Although you can never be completely prepared for every natural disaster or human foible that can bring down your network, you can make sure that you have a solid backup plan in place to minimize the impact of lost data. Even if the worst happens, you don’t have to lose days or weeks of work, provided that you have a solid plan in place. A backup plan is the set of guidelines and schedules that determine which data should be backed up and how often.
A backup plan includes information such as the following:
The following sections cover some of the items that are contained in a common backup plan:
1. Backup Media Options
When you back up your network’s data, you must have something on which to store it; this is called the backup medium.
You have several options:
Let’s examine the advantages and disadvantages of each type, starting with small-capacity removable disks.
(a) Small-Capacity Removable Disks
Small-capacity disks are magnetic media disks that have a capacity of less than 1GB and can be removed from their drives and replaced as they get filled. They are popular because of their low cost and ease of use. Additionally, because they are inexpensive, many computers come with one or more of these drives. Table 9.1 lists some examples of this type of backup medium and their popular capacities.
(b)Large-Capacity Removable Disks
Large-capacity removable disks are virtually the same as small-capacity removable disks except they can store more data (more than 1GB per disk). The drives and media cost more, but the increase in capacity easily offsets the increased cost. Large-capacity removable disks are good for backing up a workstation that has only one or two disks. You can also use them to back up a server, but because they don’t have the capacity to back up a server with a single removable disk (multiple disks would be required for each backup), their use is limited.
(c)Removable Optical Disks
Removable optical disks use a laser (or some kind of light beam) to read and write information stored on a removable disk. They typically have large capacities and are fairly slow (more than 100 milliseconds as opposed to less than 50 milliseconds for magnetic) access times. The advantage to optical disks is that the capacities start at about 128MB and go up from there (650MB is a common size). There are even special optical jukeboxes, containing hundreds of disks and a robotic arm to select disks and put them in the drive(s), that have capacities in the hundreds of terabytes (1 terabyte is 1024 gigabytes).
Magnetic tape is the oldest and most popular backup medium for offline (not readily accessible) data storage. It stores data in the form of magnetically oriented metal particles (either copper oxide or chromium dioxide) on a polyester tape. It is popular because it is simple, inexpensive, and has a high capacity. Most networks use a magnetic tape backup of some kind. Table 9.4 lists a fewof the most common magnetic tape backup technologies and their common capacities.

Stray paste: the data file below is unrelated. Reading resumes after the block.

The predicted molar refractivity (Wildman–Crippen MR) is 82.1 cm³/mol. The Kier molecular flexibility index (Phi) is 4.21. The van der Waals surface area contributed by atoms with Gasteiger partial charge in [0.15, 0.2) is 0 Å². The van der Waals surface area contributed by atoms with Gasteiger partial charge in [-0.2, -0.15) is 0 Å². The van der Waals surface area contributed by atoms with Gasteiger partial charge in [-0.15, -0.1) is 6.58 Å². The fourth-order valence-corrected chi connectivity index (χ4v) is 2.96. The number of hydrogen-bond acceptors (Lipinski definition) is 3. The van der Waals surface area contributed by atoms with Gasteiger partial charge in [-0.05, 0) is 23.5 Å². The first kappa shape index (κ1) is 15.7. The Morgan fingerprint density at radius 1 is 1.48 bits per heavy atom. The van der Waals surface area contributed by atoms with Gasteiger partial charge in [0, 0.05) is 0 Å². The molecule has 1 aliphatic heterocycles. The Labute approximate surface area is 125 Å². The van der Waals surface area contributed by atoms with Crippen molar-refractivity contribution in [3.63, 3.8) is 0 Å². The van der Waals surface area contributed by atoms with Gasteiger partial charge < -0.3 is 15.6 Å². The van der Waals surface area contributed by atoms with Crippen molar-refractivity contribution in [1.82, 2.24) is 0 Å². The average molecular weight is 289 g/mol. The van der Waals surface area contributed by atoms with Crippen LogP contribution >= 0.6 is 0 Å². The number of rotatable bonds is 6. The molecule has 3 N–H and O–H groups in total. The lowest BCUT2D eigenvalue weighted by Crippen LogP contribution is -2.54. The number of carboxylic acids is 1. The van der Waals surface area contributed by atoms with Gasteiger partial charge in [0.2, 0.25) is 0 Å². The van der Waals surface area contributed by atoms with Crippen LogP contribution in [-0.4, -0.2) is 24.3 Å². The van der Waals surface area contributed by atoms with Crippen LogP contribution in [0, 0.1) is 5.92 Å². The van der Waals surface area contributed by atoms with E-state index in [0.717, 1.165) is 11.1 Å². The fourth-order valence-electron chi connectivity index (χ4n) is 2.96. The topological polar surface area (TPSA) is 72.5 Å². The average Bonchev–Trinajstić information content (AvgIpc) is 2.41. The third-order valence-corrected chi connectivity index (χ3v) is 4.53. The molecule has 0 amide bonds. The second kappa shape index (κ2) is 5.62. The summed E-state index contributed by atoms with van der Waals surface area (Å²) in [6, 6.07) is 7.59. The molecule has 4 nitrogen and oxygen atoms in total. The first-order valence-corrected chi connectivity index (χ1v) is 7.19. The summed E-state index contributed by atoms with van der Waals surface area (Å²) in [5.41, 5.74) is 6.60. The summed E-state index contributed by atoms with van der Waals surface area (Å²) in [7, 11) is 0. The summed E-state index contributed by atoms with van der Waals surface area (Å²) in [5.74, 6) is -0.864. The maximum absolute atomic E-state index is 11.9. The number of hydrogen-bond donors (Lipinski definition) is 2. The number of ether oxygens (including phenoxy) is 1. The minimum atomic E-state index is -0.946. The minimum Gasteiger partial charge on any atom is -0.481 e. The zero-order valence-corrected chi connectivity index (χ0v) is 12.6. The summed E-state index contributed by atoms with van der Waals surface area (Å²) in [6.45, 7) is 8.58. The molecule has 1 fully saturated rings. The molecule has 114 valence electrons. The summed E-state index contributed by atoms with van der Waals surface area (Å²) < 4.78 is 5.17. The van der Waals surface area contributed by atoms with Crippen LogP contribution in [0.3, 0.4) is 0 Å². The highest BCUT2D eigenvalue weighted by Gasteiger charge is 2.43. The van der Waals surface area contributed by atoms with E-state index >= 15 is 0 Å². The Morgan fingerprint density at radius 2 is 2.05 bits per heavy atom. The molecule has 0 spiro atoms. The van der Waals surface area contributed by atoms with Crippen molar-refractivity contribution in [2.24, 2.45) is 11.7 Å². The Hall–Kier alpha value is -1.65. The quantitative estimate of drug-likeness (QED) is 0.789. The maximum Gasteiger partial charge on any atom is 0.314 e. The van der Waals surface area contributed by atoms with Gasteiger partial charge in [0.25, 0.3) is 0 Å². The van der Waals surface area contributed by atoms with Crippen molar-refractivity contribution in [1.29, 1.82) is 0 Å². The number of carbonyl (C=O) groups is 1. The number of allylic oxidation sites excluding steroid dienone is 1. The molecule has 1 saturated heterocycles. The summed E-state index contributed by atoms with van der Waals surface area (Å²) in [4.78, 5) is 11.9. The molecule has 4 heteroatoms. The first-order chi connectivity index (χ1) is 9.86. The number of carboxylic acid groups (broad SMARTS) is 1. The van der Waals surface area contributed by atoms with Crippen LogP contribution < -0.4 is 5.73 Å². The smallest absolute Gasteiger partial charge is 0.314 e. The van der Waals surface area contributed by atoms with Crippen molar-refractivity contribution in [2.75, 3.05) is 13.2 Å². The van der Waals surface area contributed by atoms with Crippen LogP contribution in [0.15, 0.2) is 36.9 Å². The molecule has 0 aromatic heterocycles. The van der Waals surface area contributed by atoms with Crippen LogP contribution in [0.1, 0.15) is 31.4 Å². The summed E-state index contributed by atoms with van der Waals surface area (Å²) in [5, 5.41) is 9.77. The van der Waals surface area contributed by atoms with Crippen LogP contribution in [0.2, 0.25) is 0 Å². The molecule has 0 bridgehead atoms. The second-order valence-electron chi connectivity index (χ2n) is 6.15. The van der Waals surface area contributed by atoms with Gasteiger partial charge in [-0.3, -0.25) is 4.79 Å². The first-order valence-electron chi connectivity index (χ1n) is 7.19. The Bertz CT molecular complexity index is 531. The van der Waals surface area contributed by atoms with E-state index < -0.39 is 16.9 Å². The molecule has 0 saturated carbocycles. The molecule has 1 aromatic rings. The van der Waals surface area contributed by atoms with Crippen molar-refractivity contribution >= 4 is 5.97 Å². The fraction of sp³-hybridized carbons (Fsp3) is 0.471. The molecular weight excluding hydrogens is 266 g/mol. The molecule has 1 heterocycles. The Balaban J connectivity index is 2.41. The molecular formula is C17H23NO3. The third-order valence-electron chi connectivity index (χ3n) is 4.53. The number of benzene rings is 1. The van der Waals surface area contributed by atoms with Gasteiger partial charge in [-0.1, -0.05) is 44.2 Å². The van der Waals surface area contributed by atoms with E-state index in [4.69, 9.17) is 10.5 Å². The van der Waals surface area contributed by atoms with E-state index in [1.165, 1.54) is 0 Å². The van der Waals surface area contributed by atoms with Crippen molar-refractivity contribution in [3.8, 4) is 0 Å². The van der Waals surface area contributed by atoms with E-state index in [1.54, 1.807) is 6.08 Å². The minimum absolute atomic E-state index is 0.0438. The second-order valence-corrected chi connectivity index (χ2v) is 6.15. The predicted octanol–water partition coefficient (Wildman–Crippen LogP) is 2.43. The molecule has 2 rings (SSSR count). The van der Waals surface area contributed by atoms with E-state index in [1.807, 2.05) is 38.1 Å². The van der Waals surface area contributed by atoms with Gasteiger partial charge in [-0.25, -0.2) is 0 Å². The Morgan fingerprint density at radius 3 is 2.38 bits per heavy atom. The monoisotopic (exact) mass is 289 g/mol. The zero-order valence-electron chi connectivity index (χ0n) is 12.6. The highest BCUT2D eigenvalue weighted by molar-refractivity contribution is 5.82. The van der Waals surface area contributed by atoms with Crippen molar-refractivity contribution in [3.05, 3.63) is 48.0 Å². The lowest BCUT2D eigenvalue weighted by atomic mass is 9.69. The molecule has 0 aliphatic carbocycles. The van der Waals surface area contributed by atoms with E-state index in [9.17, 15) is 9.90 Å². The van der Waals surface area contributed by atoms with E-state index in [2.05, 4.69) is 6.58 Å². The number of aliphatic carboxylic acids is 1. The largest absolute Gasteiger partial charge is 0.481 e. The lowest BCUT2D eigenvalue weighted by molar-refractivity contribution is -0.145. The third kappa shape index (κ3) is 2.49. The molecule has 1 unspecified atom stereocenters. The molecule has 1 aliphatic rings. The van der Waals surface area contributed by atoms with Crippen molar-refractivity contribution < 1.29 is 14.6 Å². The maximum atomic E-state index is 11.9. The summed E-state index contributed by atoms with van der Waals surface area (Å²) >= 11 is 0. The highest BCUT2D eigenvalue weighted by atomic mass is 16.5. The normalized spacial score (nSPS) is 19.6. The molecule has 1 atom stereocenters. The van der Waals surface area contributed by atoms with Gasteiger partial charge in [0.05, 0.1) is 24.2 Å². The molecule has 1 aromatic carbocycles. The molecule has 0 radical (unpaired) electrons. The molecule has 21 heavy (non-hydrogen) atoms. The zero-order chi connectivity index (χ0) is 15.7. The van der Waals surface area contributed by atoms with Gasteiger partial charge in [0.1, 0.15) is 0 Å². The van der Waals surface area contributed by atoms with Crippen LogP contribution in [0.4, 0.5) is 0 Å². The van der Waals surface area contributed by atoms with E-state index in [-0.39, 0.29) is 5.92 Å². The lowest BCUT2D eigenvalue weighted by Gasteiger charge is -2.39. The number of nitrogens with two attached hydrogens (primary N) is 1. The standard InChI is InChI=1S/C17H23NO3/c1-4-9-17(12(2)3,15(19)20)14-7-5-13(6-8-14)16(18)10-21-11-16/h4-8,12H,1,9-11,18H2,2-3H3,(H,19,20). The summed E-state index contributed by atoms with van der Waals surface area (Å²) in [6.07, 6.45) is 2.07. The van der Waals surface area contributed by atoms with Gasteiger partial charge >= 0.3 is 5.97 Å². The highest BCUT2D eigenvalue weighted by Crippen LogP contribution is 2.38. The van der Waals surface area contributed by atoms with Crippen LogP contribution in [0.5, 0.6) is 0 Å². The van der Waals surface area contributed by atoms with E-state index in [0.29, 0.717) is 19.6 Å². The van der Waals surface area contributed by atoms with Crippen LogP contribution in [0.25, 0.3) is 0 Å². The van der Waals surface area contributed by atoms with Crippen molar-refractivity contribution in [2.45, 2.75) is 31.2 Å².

A backup utility is a software program that can archive the data on a hard disk to a removable medium. Backup utilities can compress data before they store it, making it more efficient to use a backup program to archive data than to simply copy it to the backup medium.
Most operating systems include backup utilities, but these are usually simple programs that lack the advanced features of full-fledged, third-party programs (such as Seagate Backup Exec and Computer Associates’s ARCserve):
All of these backup utilities are good for an initial backup of your system. For a complete set of features including scheduling and managing tape sets, purchase a third-party product that fits your platforms and specific backup requirements
After you choose your backup medium and backup utility, you must decide what type of backup to run. The types vary by how much data they back up each time and by how many tapes it takes to restore data after a complete system crash.
There are three backup types:
1. Full Backup
In a full backup, all network data is backed up (without skipping any files). This type of backup is straightforward because you simply tell the software which servers (and, if applicable, workstations) to back up and where to back up the data and then you start the backup. If you have to do a restore after a crash, you have only one set of tapes to restore from (as many tapes as it took to back up everything). Simply insert the most recent full backup into the drive and start the restore.
If you have a tape system with a maximum capacity of half the size of all the data on your server, the backup utility will stop the backup halfway through and ask you to insert the next tape. Normally, full backups take several hours, and most companies can’t afford to have a user sit in front of the tape drive and change tapes. So you need a backup drive and medium with enough capacity or a backup system that can automatically change its own tapes (such as a DAT autoloader).
Note that if you are working with 10GB of data, approximately 10GB is stored on a new tape each night, along with any additional data from that day. However, you are basically backing up the same data each day.
The amount of data backed up with a full backup
2. Differential Backup
In a differential backup strategy, a single, full backup is done typically once a week. Every night for the next six nights, the backup utility backs up all files that have changed since the last full backup (the actual differential backup). After a week’s worth of differential backups, another full backup is done, starting the cycle all over again. With differential backups, you use a maximum of two backup sessions to restore a file or group of files.
Here’s how it works: The backup utility keeps track of which files have been backed up through the use of the archive bit, which is simply an attribute that indicates a file’s status with respect to the current backup type. The archive bit is cleared for each file backed up during the full backup. After that, any time a program opens and changes a file, the NOS sets the archive bit, indicating that the file has changed and needs to be backed up. Then each night, in a differential backup, the backup program copies every item that has its archive bit set, indicating the file has changed since the last full backup. The archive bit is not touched during each differential backup.